US Congress sends Obama major patent overhaul

September 9, 2011
Senate Judiciary Committee Chairman Senator Patrick Leahy, pictured in 2010. The US Senate Thursday passed legislation to drag the web of US patent laws into the Internet age and spur high-tech innovation, sending the measure to President Barack Obama to sign into law.

The US Senate Thursday passed legislation to drag the web of US patent laws into the Internet age and spur high-tech innovation, sending the measure to President Barack Obama to sign into law.

In a rare show of bipartisan unity of purpose, the Democratic-held chamber voted 89-9 margin to approve the measure, which cleared the Republican-led House of Representatives by a similarly lopsided 304-117 margin earlier this year.

"This is bipartisan, commonsense legislation that will spur the innovation that drives the American economy," cheered Democratic Chairman Patrick Leahy, a key author of the legislation.

"The America Invents Act will ensure that inventors large and small maintain the competitive edge that has put America at the pinnacle of global innovation," he said, amid deep worries about 9.1 percent unemployment.

Leahy's main partner in the House, Republican Judiciary Committee Lamar Smith, called the vote "a victory for America's innovators and job creators who rely on our patent system to develop new products and grow their businesses."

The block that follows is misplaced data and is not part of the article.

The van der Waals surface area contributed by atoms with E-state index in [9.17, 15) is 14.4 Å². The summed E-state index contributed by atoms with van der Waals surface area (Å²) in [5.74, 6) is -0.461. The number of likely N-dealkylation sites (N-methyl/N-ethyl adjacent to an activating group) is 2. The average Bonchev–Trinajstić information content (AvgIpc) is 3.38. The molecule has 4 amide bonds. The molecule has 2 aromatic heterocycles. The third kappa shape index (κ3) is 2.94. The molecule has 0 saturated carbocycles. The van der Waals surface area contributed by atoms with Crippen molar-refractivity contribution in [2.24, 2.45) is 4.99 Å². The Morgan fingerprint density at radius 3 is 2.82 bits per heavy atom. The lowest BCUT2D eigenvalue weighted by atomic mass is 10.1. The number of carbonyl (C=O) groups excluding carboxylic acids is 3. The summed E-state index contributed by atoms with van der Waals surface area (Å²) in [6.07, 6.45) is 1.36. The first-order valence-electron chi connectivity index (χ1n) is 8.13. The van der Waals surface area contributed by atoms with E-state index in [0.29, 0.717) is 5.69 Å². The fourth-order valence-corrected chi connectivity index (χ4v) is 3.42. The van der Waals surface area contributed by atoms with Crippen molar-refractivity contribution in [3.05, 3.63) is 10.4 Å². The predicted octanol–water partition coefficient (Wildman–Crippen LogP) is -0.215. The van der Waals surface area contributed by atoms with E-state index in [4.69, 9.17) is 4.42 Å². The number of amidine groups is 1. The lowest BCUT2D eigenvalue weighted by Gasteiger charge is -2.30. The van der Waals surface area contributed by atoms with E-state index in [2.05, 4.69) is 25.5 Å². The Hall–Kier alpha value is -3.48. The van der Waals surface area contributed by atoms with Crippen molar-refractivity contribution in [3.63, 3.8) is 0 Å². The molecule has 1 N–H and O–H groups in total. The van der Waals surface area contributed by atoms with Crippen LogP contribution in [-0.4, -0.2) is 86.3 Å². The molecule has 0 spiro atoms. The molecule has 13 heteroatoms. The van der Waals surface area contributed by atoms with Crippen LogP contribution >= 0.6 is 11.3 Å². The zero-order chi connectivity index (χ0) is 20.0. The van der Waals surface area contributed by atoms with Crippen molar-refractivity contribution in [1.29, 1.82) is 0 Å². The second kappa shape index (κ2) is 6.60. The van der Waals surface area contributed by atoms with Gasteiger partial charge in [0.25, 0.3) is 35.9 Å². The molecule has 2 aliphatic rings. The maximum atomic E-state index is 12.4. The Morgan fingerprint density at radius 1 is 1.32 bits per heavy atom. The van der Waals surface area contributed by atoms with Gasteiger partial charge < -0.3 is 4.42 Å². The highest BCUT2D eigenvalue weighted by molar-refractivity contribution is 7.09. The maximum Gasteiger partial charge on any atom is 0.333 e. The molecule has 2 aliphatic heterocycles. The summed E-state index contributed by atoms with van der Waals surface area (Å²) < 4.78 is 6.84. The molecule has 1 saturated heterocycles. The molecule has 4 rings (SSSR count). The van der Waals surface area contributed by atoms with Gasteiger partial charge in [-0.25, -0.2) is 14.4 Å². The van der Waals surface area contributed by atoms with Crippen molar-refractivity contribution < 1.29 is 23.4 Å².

Smith said the measure was "the most significant change to US in 175 years" and called it "one of the most significant jobs creation bills enacted by Congress this year."

The bill, which Obama was expected to sign quickly, shifts US patents from a "first to invent" to "first inventor to file" system while reducing a backlog in applications and curbing what its authors described as frivolous lawsuits.

A statement on the official website of Smith's committee warns that "this year, for the first time, China is expected to become the world’s number one patent publisher, surpassing the US and Japan in the total and basic number of patents."

"Our outdated has become a barrier to innovation," it says.

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not rated yet Sep 09, 2011
Well...better late than never!
Let's kill off those damned patent trolls and intellectual property carpet baggers who keep stealing and copying EVERYTHING anyone else does.
(Put real teeth and enforcement behind this one!)
Heck, the patent office is one of the few federal agencies that HAS ALWAYS made money...the FCC is another one.
With patent reform, maybe someone will make the patent office their own search engine and browser JUST for them and make the database open to peer-review. Make the whole process a lot more transparent. THEN if someone files a patent and after ten years, a patent troll tries to sue...too bad, so sad...you got nothing coming junior!!
word-to-ya-muthas

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